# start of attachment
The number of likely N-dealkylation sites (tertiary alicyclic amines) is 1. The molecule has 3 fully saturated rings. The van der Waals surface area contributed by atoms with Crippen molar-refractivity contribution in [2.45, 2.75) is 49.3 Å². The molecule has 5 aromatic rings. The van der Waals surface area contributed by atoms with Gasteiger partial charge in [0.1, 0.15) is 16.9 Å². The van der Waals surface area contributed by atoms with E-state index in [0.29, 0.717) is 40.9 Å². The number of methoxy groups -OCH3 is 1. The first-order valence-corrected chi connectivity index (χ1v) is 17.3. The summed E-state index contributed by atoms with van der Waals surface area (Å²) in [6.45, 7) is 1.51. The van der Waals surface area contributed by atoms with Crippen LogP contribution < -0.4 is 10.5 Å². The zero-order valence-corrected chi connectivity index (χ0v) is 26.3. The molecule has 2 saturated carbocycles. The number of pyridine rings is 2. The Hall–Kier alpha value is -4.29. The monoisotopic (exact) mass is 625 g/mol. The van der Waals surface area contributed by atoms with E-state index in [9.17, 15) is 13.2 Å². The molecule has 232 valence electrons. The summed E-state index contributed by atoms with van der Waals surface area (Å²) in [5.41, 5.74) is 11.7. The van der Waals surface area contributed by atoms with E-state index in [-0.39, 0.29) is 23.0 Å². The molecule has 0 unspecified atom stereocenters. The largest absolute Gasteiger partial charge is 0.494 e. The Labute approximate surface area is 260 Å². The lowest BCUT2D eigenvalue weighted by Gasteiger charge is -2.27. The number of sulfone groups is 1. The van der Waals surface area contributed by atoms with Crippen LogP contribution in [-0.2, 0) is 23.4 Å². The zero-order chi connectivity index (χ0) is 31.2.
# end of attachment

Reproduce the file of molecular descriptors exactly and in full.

The number of likely N-dealkylation sites (tertiary alicyclic amines) is 1. The molecule has 3 fully saturated rings. The van der Waals surface area contributed by atoms with Crippen molar-refractivity contribution in [2.45, 2.75) is 49.3 Å². The molecule has 5 aromatic rings. The van der Waals surface area contributed by atoms with Gasteiger partial charge in [0.1, 0.15) is 16.9 Å². The van der Waals surface area contributed by atoms with E-state index in [0.29, 0.717) is 40.9 Å². The number of methoxy groups -OCH3 is 1. The first-order valence-corrected chi connectivity index (χ1v) is 17.3. The summed E-state index contributed by atoms with van der Waals surface area (Å²) in [6.45, 7) is 1.51. The van der Waals surface area contributed by atoms with Crippen LogP contribution < -0.4 is 10.5 Å². The zero-order valence-corrected chi connectivity index (χ0v) is 26.3. The molecule has 2 saturated carbocycles. The number of pyridine rings is 2. The Hall–Kier alpha value is -4.29. The monoisotopic (exact) mass is 625 g/mol. The van der Waals surface area contributed by atoms with E-state index in [9.17, 15) is 13.2 Å². The molecule has 232 valence electrons. The summed E-state index contributed by atoms with van der Waals surface area (Å²) in [5.41, 5.74) is 11.7. The van der Waals surface area contributed by atoms with E-state index in [-0.39, 0.29) is 23.0 Å². The molecule has 0 unspecified atom stereocenters. The largest absolute Gasteiger partial charge is 0.494 e. The Labute approximate surface area is 260 Å². The lowest BCUT2D eigenvalue weighted by Gasteiger charge is -2.27. The number of sulfone groups is 1. The van der Waals surface area contributed by atoms with Crippen LogP contribution in [-0.2, 0) is 23.4 Å². The zero-order chi connectivity index (χ0) is 31.2.